Increasing Earnings Per Share with Share Repurchases
Investing Lesson 4 - Analyzing an Income Statement
Just as stock options, warrants, and convertible preferred issues can dilute your ownership in a company, share repurchase plans can increase your ownership by reducing the number of shares outstanding. Below is an updated and expanded version of an article I published more than a decade ago that talks about how share repurchases, stock buybacks, and stock repurchases can increase your wealth if they are managed wisely.
Stock Buybacks - The Golden Egg of Shareholder Value
All investors have no doubt heard of corporations authorizing share buyback programs. Even if you don't know what they are or how they work, you at least understand that they are a good thing (in most situations). Here are three important truths about these programs - and most importantly, how they make your portfolio grow.
Principle 1: Overall growth in firm profits isn't nearly as important as the growth in earnings per share
Too often, you'll hear leading financial publications and broadcasts talking about the overall growth rate of a company. While this number is very important in the long run, it is not the all-important factor in deciding how fast your equity in the company will grow. Growth in the diluted earnings per share is.
A simplified example may help. Let's look at a fictional company:
Eggshell Candies, Inc.
$50 per share
100,000 shares outstanding
Market Capitalization: $5,000,000
This year, the company made a profit of $1 million dollars.
In this example, each share equals .001% of ownership in the company. [100% divided by 100,000 shares.]
Management is upset by the company's performance because it sold the exact same amount of candy this year as it did last year.
That means the growth rate is 0%! The executives want to do something to make the shareholders money because of the disappointing performance this year, so one of them suggests a stock buyback program. The others immediately agree. The company will use the $1 million profit it made this year to buy stock in itself.
The very next day, the CEO goes and takes the $1 million dollars out of the bank and buys 20,000 shares of stock in his company. (Remember it is trading at $50 a share according to the information above.) Immediately, he takes them to the Board of Directors, and they vote to destroy those shares so that they no longer exist. This means that now there are only 80,000 shares of Eggshell Candies in existence instead of the original 100,000. (To be more specific, the board may decide to retire the shares or, if it is permitted and it finds desirable, it may put them in a special section of the balance sheet called treasury stock).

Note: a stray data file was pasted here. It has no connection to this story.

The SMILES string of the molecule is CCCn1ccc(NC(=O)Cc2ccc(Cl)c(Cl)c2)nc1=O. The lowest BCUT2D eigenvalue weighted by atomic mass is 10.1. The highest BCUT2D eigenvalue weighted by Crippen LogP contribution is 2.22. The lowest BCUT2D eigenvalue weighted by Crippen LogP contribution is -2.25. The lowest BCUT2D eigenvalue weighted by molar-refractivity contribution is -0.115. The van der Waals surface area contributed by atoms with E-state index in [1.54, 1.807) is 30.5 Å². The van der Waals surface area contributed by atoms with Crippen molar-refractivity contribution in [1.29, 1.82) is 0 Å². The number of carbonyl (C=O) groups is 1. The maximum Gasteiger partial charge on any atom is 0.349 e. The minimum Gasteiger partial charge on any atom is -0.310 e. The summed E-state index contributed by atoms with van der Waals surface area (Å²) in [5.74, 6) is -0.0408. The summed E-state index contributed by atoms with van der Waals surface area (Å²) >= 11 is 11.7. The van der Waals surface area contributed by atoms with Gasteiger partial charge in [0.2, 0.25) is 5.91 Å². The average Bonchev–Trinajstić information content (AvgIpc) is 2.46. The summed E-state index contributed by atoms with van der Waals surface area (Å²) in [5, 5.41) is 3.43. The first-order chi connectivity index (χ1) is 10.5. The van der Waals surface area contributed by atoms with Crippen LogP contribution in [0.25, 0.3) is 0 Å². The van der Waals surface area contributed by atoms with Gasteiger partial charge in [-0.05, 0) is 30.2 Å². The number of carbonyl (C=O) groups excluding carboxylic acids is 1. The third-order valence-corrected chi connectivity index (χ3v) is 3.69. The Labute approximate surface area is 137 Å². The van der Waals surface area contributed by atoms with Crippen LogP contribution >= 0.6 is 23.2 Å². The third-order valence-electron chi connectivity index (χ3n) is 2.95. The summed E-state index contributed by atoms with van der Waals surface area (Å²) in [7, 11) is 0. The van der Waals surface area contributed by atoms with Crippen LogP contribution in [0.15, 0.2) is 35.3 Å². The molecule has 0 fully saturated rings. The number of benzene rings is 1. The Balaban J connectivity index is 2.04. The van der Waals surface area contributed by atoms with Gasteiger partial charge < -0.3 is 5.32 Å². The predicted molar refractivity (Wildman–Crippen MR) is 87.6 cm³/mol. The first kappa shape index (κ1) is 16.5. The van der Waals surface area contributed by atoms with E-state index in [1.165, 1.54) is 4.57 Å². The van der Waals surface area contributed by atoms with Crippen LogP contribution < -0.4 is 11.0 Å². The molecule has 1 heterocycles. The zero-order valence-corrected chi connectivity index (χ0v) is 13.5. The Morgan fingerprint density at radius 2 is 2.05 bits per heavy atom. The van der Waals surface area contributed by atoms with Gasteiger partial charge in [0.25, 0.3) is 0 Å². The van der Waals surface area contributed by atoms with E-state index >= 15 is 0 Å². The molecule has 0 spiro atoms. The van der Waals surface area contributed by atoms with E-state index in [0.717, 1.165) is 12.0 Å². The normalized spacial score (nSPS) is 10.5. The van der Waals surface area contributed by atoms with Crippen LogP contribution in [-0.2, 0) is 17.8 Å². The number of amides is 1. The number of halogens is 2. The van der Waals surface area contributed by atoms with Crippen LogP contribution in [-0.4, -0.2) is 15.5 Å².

What does that mean to you? Well, each share you own no longer represents .001% of the company... it represents .00125%. That's a 25% increase in value per share! The next day you wake up and discover that your stock in Eggshell is now worth $62.50 per share instead of $50.
Even though the company didn't grow this year, you still made a twenty-five percent increase on your investment. This leads to the second principle.
Principle 2: When a company reduces the amount of shares outstanding, each of your shares becomes more valuable and represents a greater percentage of equity in the business.
If a shareholder-friendly management such as this one is kept in place, it is possible that someday there may only be 5 shares of the company, each worth one million dollars. When putting together your portfolio, you should seek out businesses that engage in these sort of pro-shareholder practices and hold on to them as long as the fundamentals remain sound. One of the best examples is the Washington Post, which was at one time only $5 to $10 a share. It has traded as high as $650 over the past few years.
That is long term value!
Principle 3: Stock buybacks are not good if the company pays too much for its own stock
Even though stock buybacks and share repurchases can be huge sources of long-term profit for investors, they are actually harmful if a company pays more for its stock than it is worth or uses the money it cannot afford to spend. In an overpriced market, it would be foolish for management to purchase equity at all, even in itself. Instead, the company should put the money into assets that can be easily converted back into cash. This way, when the market moves the other way and is trading below its true value, shares of the company can be brought back up at a discount, giving shareholders maximum benefit.
Remember, "even the best investment in the world isn't a good investment if you pay too much for it".
This page is part of Investing Lesson 4 - How to Read an Income Statement. To go back to the beginning, see the Table of Contents.